And let's do a proper like-for-like comparison: What if our cunning pensioners had been earning a load of income which they forgot to declare for income tax (a quasi deferment option)? The income tax (plus penalties and interest) is due whenever HMRC catch up with them, if they are still alive, then that is income tax, if HMRC have to collect it out of the estate, it is still income tax. That does not turn income tax into a 'death tax'.

Warming to my theme, what happens if somebody had had £1,600,000 in earned but undeclared income over the last 30 years and HMRC caught up with them just before they die, what would the tax bill on that be? Pretty much 100% once you take interest and penalties into account.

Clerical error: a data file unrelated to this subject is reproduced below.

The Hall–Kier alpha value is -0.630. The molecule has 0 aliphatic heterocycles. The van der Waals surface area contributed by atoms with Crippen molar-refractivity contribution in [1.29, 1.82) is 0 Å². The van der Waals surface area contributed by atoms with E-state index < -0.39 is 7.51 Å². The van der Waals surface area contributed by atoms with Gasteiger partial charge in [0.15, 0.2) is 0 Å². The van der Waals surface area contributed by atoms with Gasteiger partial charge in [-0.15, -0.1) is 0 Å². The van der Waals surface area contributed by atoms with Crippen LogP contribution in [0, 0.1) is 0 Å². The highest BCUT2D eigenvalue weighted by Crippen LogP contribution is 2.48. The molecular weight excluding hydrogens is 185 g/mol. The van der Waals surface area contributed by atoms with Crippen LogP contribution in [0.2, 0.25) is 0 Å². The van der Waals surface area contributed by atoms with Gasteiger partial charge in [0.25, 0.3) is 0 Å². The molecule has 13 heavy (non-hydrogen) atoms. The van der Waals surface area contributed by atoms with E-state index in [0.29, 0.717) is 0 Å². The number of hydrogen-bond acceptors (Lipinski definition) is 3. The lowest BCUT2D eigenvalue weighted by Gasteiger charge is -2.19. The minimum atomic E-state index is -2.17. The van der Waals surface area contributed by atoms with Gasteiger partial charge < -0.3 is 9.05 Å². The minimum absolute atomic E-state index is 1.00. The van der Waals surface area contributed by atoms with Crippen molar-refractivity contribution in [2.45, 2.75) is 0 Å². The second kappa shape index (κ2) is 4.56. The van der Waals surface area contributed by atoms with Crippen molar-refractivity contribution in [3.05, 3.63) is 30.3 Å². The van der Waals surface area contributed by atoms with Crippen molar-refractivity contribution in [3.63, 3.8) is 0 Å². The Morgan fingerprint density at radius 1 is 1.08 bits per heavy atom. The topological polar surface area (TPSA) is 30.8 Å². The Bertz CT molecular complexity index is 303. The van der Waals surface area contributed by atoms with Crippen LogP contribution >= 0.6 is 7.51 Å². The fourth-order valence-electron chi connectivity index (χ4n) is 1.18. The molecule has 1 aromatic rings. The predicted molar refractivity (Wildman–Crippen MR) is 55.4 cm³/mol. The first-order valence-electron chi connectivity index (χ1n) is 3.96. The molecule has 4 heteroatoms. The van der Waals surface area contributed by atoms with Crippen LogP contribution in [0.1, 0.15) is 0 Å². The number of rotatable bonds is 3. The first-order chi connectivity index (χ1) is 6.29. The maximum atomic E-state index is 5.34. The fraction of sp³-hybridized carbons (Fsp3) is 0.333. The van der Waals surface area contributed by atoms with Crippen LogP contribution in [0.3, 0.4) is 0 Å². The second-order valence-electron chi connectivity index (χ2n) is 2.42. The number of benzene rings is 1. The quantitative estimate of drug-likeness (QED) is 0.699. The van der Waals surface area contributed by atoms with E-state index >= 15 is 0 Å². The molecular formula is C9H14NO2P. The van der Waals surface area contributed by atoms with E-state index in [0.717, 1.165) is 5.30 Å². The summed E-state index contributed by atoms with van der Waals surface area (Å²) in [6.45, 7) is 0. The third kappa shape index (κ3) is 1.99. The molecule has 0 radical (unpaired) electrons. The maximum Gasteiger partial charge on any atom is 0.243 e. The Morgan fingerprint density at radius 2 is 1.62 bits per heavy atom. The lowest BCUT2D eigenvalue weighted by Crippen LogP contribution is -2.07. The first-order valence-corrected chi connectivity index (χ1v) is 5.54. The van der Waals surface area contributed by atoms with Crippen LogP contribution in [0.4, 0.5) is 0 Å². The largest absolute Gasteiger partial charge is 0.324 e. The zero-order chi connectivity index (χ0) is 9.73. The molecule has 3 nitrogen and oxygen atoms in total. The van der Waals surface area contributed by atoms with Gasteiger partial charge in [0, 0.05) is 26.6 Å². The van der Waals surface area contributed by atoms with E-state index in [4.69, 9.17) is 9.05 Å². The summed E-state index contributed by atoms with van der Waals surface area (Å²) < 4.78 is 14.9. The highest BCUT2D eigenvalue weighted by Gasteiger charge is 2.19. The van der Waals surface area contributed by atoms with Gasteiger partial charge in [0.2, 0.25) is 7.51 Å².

What if somebody has been putting £50,000 a year to one side out of fair and square earned income, all subject to PAYE, over the last 30 years, total £1,500,000? How much tax and NIC would he have paid/borne? Something like half that, £750,000?

"Mansion tax is catastrophic and deeply out of tough and will hit voters in parts of the country where Labour needs to make an impact. It sends a very clear signal that we are anti-aspirational and will hit people who are asset rich and cash poor."

What do we aspire to? Making massive windfall gains at everybody else's expense.

So, starting from today, if the government gave people a choice:

a) We can keep house prices low and stable, or